LinkedIn | Where’s the “Black Love” in Advertising?
Black Love and Black Women Need Love Too What do the following ads have in common?
- The journey of a black girl and a white boy who are friends since childhood, grow up to be husband and wife
- An interracial family teaching their daughter the benefits of cereal.
- A mixed race couple get engaged
They all are heartfelt, beautifully done ads that show people in relationships with mates outside their race.
Mixed race couples have become the new norm. It is a segment of the new America. According to Breitbaart.com, as of January 2015 up to 8.4 percent of new marriages were interracial, which is up from .4 percent in 1960.
But many Black women are (still) not feelin’ their men with non-Black women. Their feelings are less about resentment and jealousy, and more about rejection. These emotions are not going away. However, this taboo topic is not openly discussed out of fear of retribution.
So, when the high-profile black news anchor character, Mary Jane Paul on BET’s Being Mary Jane, told her white almost boyfriend, “I want Black LOVE,” Black women cheered silently all over the country. Most still want BLACK LOVE even though they say they are open to being in a mixed race relationship.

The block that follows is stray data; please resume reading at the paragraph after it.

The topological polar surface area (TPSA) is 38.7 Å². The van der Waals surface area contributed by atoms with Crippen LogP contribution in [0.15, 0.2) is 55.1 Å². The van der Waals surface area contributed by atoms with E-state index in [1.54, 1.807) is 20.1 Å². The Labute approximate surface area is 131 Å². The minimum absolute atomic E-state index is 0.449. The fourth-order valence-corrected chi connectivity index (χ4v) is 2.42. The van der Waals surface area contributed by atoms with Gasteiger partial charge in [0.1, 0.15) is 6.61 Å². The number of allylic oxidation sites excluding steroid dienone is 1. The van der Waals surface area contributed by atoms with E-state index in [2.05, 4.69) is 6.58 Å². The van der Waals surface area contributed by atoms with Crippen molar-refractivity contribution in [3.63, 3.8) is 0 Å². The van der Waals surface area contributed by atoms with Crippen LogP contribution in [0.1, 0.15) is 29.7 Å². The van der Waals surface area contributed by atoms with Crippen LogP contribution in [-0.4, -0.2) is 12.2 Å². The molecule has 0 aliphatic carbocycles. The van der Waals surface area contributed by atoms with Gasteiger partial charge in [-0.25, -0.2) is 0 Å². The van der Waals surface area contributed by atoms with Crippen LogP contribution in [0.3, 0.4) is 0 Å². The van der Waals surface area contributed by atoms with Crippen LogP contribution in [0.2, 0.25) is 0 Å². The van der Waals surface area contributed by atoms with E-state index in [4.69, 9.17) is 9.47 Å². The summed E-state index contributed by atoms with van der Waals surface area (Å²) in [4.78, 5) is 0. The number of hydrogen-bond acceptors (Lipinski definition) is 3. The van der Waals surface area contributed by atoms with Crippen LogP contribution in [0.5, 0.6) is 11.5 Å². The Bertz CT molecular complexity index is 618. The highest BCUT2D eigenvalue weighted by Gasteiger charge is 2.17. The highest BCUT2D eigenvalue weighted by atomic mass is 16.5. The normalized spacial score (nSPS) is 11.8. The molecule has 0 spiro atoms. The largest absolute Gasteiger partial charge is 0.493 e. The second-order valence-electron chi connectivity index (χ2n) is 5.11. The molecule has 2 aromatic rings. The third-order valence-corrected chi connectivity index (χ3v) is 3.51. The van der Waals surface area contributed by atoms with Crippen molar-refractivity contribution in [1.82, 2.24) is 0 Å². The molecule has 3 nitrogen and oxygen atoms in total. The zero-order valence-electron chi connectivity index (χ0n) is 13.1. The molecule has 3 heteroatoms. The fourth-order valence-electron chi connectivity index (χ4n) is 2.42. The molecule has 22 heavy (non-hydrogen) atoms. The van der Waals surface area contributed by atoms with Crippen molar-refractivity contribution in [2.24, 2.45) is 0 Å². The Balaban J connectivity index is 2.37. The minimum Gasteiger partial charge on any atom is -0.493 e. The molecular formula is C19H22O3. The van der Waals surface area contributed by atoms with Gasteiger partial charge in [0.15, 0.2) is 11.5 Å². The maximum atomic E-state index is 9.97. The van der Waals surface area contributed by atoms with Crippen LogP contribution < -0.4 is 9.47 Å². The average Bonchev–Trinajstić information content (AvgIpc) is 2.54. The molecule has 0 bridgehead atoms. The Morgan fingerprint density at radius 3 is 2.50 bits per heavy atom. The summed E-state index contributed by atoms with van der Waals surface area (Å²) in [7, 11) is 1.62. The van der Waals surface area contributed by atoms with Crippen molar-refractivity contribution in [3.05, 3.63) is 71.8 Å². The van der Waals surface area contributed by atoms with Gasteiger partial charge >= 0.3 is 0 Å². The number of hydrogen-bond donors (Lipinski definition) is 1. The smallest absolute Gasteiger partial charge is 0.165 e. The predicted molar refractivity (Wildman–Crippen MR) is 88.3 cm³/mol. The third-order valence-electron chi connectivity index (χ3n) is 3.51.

While true love is not regulated to race or gender, the relationships between Black men and Black women continues to be a really big deal in the Black community. This is why former President Barack Obama and former First Lady Michelle’s relationship has become the “new” role model of Black love. It has not been witnessed since Cliff and Claire Huxtable in the 1980s. That’s over thirty years! It is both wonderful and troublesome at the same time.
Studies reveal that Black women are far more likely than Black men to desire a relationship with a partner from their own race. In fact, only 9 percent of Black women date or marry white men compared to 24 percent of black men who marry or date white women.
Why the difference?